Smith Stream Hut, Ruahine Forest Park,
ANZAC weekend, April 25/26 2015. Maps: BK36 and BL36
Les and I are gradually crossing off parts of the Ruahine Forest Park that we have not tramped (it’s called ‘red lining’). The trip this weekend was to complete a circuit of the Ruahine tops, and spend a night in Smith Stream Hut. That was plan A.
We left the North Block Road car park for the Sunrise Hut track, which branches off to the Waipawa River and Waipawa Forks Hut. This saves us a few kms of wet feet. The wide benched Sunrise track turns into a one-lane lovely bush track, crossing over two little streams.Once on the Waipawa River, it is a gradual uphill to Waipawa Saddle. There are orange plastic tape markers where there are riverbank cut-throughs, and this should be taken literally. One of them is through a swathe of cutty grass, on which I got a small nick in my finger. It bled profusely, and I ignored it for a while. Then I realised that I was creating a blood trail, and needed to stop the flow. A stop to put on toilet paper bandage and plaster tape worked a treat. A glove also kept everything safe and sound. We reached Waipawa Saddle around noon and tackled the shingle slide up to the Three Johns; I was not feeling brilliant, feeling exhausted and did not know why. We rested and looked at the ridges yet to be climbed. Cloud covered the Central Hawkes Bay farmland and drifted up to the tops. I was not up to this today, so we dropped back down to Waipawa Saddle and headed for Waikamaka Hut. It is only 40 minutes from the saddle.
The hut sits on the confluence of two streams, the Waikamaka and a tributary. The sun was still shining, and some R&R was taken. Waikamaka Hut is owned by Heretaunga Tramping Club, and has had a recent paint. The loo is really quaint.
A three-course dinner started with a soup followed by a home dehy dinner using Backcountry mince of chilli con carne with instant rice, followed by Backcountry Ice-cream, made up in a cup. Finally, a ‘get to sleep’ tonic of Green Ginger Wine. All this accompanied by chat from Les.
The next morning, with me feeling a lot better, we decided to go out via Te Atuoparapara if I felt up to it once we reached Waipawa Saddle.The morning dawned with a hard frost, and three layers were necessary to keep warm. We left the hut at 8.15. The rocks were icy and very slippery, but we made it back up in 45 minutes again, reaching the saddle at 9 am. That’s when Les sprang a surprise by suggesting we do our original loop plan, to 1635 then up to Rangioteatua 1704, then 1715, where we turn south-east down a ridge to Smith Stream Hut. Then we would walk out, via Smith Stream, to the Waipawa River.
Wow, the day was a sky-blue one, so why not? The scree slope was easier, but from the Three Johns the walk to 1635 became deep tussock and spaniard. It was hard to walk at times, pulling yourself up using the tussock. The trick was to walk in between the tussocks; going over them was energy-sapping.
From there it was much easier on the ridge line, which was either very short tussock or gravel. We kept on to Rangioteatua where there was a small cairn, then on to 1715 where there is evidence of a former trig. We reached it quickly, then checked the map to confirm that we needed to start going down. After all that climbing, it was a breeze. We looked at Broken Ridge, which is the way to Hinerua Hut. That is now on Les’s tramp list.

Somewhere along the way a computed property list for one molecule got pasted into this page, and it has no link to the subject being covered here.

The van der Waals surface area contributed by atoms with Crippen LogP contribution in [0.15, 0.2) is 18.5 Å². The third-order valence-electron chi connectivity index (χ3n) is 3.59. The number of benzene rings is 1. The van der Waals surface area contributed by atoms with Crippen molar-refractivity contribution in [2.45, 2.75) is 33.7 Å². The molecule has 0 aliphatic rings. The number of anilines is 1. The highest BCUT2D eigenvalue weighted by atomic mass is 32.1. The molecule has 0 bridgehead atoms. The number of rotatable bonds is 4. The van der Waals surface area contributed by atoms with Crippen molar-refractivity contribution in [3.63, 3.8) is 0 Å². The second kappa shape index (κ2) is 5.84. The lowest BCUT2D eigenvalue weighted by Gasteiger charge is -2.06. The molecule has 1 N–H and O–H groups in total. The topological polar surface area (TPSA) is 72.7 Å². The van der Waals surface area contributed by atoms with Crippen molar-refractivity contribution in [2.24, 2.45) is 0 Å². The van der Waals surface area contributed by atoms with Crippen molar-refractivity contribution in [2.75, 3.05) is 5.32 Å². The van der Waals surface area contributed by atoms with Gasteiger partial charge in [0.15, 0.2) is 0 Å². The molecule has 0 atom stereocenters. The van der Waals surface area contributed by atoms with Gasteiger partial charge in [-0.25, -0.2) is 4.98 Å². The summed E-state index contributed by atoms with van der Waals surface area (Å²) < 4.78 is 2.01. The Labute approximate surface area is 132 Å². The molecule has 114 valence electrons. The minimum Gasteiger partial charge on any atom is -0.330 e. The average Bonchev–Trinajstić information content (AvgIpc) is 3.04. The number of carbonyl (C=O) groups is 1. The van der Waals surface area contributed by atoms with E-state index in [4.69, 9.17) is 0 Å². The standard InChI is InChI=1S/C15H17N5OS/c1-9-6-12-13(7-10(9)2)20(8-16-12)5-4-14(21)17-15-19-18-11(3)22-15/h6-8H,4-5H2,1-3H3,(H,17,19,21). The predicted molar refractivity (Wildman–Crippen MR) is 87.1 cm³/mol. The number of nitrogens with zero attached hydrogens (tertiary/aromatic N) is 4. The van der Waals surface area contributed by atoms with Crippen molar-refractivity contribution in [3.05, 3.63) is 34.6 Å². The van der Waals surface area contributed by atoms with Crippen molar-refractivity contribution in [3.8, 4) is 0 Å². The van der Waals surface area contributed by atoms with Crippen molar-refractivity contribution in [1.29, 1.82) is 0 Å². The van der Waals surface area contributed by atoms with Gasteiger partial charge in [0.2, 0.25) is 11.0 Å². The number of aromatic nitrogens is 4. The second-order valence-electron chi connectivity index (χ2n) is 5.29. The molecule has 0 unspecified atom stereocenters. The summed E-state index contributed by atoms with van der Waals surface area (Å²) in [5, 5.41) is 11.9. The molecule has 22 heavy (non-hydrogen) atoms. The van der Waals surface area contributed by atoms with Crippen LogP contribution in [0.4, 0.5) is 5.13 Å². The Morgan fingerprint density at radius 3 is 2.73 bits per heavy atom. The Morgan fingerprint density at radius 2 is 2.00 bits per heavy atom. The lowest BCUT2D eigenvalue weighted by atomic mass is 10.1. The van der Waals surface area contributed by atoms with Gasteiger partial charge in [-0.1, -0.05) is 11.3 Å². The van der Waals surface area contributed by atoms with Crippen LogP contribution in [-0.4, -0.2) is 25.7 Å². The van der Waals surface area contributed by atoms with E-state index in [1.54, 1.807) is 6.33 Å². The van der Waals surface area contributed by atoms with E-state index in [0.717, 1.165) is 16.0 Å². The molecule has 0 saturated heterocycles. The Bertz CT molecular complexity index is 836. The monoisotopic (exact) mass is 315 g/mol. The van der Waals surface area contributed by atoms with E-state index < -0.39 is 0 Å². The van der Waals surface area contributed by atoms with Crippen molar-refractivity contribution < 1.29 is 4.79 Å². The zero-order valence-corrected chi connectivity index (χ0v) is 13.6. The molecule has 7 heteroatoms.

The descent is poled, just to make sure you take the south-western ridge, when it splits. Soon we reached the bushline, and found a sunny spot to have a quick rest and some food (fuel). When we looked back, it was clear we had come a very long way.Still, there was no time to waste we decided to continue down. The track is a lovely walk. Not before time, we reached the hut at 1.25pm. We gave ourselves half an hour, with a brew-up and more food. Smith Stream Hut (where Alison and I spent a night a year or so ago) is in a lovely location. We got the bench outside in the sun and relaxed.
We left just after two oclock, reaching Smith Stream in 15 minutes, and then spent the next 45 minutes in the river. Keeping boots dry was not a priority so, for speed, we went straight up the riverbed sides. The signpost at the hut had indicated four and a half hours to the Waipawa River.
Les can go like the clappers up rivers, and this was no different. We made it to the track which leaves the stream in one hour from the hut. His feet were getting cold, as was his core. We climbed up to the saddle, and then sidled around to the grassy patch we had seen from the tops. We sat and enjoyed the sun and view for 10 minutes, as we were making good time.
The track is well poled across the regenerating manuka, and has been cut recently, and we descended to Middle Stream. Soon we were across it and then another before reaching the Ruahine Forest Park Boundary at around 4.50, so it had taken less than threee hours.
The walk down the farm track and then farm road to the Waipawa River, and then up to our car took 40 minutes. We reached the car at 5.30, elated that we had achieved our original goal and got back to the car before nightfall.
Trampers: Les O’Shea and reporter Julia Mackie